Mrs. Williams and her daughter visited his grave often and cleared the weeds, leaves and twigs from it, then placed flowers on it. Her daughter also pulled the weeds from other Confederate graves near her Father.
It saddened the little girl that their graves were unmarked. With tears of pride she said to her Mother, "These are my soldiers' graves." The daughter soon became ill and passed away in her childhood. Mrs. William's grief was almost unbearable.
On a visit to the graves of her husband and daughter, Mrs. Williams looked at the unkept soldiers' graves and remembered her daughter as she cleaned the graves and what the little girl had said. She knew what had to do.
Mrs. Williams wrote a letter that was published in Southern newspapers asking the women of the South for their help. She asked that memorial organizations be established to take care of the thousands of Confederate graves from the Potomac River to the Rio Grande. She also asked the state legislatures to set aside a day in April to remember the men who wore the gray. With her leadership April 26 was officially adopted in many states. She died in 1874, but not before her native state of Georgia adopted it as a legal holiday.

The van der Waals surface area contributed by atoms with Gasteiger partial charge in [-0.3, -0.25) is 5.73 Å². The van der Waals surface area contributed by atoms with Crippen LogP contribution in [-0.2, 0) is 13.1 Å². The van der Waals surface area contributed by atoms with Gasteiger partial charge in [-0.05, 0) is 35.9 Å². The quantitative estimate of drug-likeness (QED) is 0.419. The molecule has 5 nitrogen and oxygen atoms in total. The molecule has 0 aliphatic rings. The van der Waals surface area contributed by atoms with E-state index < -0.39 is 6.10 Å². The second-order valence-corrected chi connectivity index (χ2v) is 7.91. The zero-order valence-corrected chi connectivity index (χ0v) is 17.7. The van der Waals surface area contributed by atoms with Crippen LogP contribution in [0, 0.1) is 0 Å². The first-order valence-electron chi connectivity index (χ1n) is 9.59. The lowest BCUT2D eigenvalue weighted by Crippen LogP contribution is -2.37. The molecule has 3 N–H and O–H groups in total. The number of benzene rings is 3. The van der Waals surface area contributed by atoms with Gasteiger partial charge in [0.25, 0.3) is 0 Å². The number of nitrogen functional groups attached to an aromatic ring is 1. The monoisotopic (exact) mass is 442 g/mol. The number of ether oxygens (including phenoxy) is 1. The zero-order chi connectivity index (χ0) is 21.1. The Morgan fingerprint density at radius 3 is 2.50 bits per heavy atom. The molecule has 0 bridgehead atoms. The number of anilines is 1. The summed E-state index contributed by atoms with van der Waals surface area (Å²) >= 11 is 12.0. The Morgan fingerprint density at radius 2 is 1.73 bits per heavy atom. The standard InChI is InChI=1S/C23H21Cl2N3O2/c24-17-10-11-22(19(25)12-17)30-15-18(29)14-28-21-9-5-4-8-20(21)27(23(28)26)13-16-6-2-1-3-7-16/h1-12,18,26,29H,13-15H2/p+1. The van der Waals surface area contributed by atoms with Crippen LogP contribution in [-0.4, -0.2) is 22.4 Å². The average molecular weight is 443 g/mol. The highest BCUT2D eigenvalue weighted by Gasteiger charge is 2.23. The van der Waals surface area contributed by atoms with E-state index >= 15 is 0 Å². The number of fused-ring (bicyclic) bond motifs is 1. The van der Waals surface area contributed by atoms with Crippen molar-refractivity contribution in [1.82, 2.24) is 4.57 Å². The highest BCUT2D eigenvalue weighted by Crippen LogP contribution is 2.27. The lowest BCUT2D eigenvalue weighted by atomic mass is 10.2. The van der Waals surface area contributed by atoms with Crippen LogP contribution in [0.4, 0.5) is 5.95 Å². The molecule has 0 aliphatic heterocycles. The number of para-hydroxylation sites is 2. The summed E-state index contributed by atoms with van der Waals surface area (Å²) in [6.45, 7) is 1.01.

Among the gallant women of the Confederacy was Captain Sally Tomkins, CSA who was the only woman to be commissioned on either side of the War Between the States. Commissioned by Jefferson Davis, she took care of thousands of soldiers in Richmond, Virginia until the end of the war.
Those who served the Confederacy came from many races and religions. There was Irish born General Patrick R. Cleburne, black Southerner Amos Rucker, Jewish born Judah P. Benjamin, Mexican born Colonel Santos Benavides, Cherokee American Indian General Stand Watie- the highest ranking officer on either side, and Major Gen. Camille Armand Jules Marie, Prince de Polignac born in France.
Please go to: ConfederateHeritageMonth.com or ConfederateHistoryMonth.com to read more about Confederate History Month.